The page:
No two women will have the exact same menstruation cycle, but when a woman’s period schedule falls outside of certain boundaries, physicians consider it abnormal.
Abnormal uterine bleeding may sometimes only cause inconsistency with a woman’s menstrual cycle, but other symptoms are also possible and can cause greater discomfort, such as excessive bleeding and cramping. Women should understand how to manage abnormal uterine bleeding and know the options for doing so.
Causes of Abnormal Uterine Bleeding
Almost all abnormal uterine bleeding cases happen because of hormone problems. The menstrual cycle revolves around different hormones in the bloodstream, so inconsistencies or irregularities with hormones can result in abnormal uterine bleeding.
A typical adult menstrual cycle is 21 to 35 days long, while a typical teen cycle is 21 to 45 days long. Each period generally lasts for four to six days. Women with inconsistent hormone levels may have periods more frequently or far less frequently.
Abnormal uterine bleeding can also occur when a woman doesn’t ovulate. During the menstrual cycle, one of the ovaries releases a mature egg in a process called ovulation. When a woman doesn’t ovulate, it throws off the hormone balance in the bloodstream and can cause sudden bleeding. Failure to ovulate can also be a sign of other uterine problems like fibroids or ovarian cysts.
Other uterine issues such as fibroids can cause excessive uterine bleeding, and some women may mistake a miscarriage for an abnormal uterine bleeding incident.
Doctors will perform a series of tests to determine the cause of the abnormal uterine bleeding and address it appropriately. Possible tests include:
- Blood analysis
- Pelvic examination
- Other imaging methods
In some cases, a doctor may insist on a biopsy to detect the presence of cancerous cells that may be causing abnormal uterine bleeding.
The first telltale sign of an abnormal uterine bleeding problem is the timing of a woman’s menstrual cycle. Periods happening fewer than 21 days apart or more than 35 days apart are abnormal.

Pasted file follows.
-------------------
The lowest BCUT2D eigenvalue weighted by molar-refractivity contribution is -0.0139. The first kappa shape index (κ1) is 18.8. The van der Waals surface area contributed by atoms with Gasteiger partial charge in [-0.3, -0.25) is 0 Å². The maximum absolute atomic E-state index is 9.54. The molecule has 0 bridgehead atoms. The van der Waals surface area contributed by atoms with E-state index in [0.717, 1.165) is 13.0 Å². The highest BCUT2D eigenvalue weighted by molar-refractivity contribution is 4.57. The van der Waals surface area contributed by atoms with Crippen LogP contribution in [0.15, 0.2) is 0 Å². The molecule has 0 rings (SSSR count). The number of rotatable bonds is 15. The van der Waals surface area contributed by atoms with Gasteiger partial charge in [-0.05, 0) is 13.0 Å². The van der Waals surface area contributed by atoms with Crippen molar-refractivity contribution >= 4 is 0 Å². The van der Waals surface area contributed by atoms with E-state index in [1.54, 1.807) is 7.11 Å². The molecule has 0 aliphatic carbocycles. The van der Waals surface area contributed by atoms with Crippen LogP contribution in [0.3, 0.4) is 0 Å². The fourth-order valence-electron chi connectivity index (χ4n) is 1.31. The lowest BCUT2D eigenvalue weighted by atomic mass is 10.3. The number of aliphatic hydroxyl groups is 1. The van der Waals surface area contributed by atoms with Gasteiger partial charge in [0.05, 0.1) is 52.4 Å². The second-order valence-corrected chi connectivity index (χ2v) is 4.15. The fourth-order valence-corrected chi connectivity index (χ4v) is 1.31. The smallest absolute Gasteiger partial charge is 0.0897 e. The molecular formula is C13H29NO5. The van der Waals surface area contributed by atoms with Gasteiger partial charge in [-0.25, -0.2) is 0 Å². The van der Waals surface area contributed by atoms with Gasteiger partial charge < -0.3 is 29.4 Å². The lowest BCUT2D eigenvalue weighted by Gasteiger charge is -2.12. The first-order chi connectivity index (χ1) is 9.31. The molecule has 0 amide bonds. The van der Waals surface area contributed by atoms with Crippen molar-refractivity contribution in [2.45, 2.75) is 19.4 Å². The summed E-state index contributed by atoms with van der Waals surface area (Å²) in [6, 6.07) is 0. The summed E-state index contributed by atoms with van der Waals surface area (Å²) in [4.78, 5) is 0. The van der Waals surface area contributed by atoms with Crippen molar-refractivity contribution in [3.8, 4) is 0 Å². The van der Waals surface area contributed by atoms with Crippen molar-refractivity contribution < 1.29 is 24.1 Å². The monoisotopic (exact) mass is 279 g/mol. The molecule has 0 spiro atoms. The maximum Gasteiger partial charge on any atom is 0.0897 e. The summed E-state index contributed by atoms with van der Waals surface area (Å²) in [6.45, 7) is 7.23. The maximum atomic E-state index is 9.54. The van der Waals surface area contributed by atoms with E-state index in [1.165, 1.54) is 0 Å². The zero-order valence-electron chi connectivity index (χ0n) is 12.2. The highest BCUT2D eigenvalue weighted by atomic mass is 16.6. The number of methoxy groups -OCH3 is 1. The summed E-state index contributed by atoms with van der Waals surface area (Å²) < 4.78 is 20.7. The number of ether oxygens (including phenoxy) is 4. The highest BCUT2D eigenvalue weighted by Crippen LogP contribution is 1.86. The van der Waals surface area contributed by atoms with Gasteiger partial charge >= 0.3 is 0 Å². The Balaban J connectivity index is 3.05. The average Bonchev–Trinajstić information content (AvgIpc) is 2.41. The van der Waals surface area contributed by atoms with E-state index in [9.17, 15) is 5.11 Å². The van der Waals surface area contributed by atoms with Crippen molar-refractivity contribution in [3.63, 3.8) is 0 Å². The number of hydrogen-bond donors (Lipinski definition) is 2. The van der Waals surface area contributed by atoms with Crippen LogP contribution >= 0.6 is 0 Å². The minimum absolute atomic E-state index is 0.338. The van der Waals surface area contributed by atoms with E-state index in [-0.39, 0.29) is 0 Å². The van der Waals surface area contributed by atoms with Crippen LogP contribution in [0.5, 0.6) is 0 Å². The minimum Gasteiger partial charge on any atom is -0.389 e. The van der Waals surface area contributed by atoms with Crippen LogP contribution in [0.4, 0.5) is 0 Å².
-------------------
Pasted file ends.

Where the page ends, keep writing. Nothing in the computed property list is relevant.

Periods lasting more than seven days are another warning sign. If your menstrual schedule aligns with any of these variables, schedule a visit with your gynecologist as soon as possible.
Menstrual timing issues also present other problems. A woman who experiences period symptoms sooner than every 21 days must deal with menstrual cramping, fatigue and bleeding more often than a woman on a typical schedule.
Some women experience significant cramping and sudden heavy bleeding as the result of hormonal imbalance. Doctors typically define excessive bleeding as menstrual bleeding that produces blood clots or completely soaks through tampons or menstrual pads each hour for two hours or more at a time.
Women may experience sudden irregularities in their menstrual cycles that go away on their own relatively quickly. However, once abnormal uterine bleeding issue becomes a pattern, it can pose serious health problems. If you experience abnormal menstrual symptoms for three cycles in a row, contact your doctor.
Treating Abnormal Uterine Bleeding
Depending on the cause of the bleeding, a doctor may suggest one of several possible treatment methods. When hormone irregularities cause abnormal uterine bleeding, progestin pills or daily birth control pills can be helpful.